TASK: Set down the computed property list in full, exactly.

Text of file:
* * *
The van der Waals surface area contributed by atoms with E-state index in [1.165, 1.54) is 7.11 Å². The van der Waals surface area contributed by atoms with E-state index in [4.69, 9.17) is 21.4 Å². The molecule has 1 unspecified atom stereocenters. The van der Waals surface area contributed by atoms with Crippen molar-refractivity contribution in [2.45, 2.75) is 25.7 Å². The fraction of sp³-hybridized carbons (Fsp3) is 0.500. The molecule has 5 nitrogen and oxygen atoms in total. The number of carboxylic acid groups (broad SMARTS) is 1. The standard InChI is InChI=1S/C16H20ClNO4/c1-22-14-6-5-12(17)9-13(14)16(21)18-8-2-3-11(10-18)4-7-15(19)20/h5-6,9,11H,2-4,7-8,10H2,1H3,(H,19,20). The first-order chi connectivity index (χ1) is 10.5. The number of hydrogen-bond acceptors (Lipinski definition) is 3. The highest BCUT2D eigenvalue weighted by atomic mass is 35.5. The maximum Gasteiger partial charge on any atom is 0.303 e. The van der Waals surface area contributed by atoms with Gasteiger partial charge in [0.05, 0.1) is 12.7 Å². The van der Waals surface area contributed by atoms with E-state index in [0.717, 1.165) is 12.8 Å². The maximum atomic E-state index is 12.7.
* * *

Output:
The van der Waals surface area contributed by atoms with E-state index in [1.165, 1.54) is 7.11 Å². The van der Waals surface area contributed by atoms with E-state index in [4.69, 9.17) is 21.4 Å². The molecule has 1 unspecified atom stereocenters. The van der Waals surface area contributed by atoms with Crippen molar-refractivity contribution in [2.45, 2.75) is 25.7 Å². The fraction of sp³-hybridized carbons (Fsp3) is 0.500. The molecule has 5 nitrogen and oxygen atoms in total. The number of carboxylic acid groups (broad SMARTS) is 1. The standard InChI is InChI=1S/C16H20ClNO4/c1-22-14-6-5-12(17)9-13(14)16(21)18-8-2-3-11(10-18)4-7-15(19)20/h5-6,9,11H,2-4,7-8,10H2,1H3,(H,19,20). The first-order chi connectivity index (χ1) is 10.5. The number of hydrogen-bond acceptors (Lipinski definition) is 3. The highest BCUT2D eigenvalue weighted by atomic mass is 35.5. The maximum Gasteiger partial charge on any atom is 0.303 e. The van der Waals surface area contributed by atoms with Gasteiger partial charge in [0.05, 0.1) is 12.7 Å². The van der Waals surface area contributed by atoms with E-state index in [0.717, 1.165) is 12.8 Å². The maximum atomic E-state index is 12.7.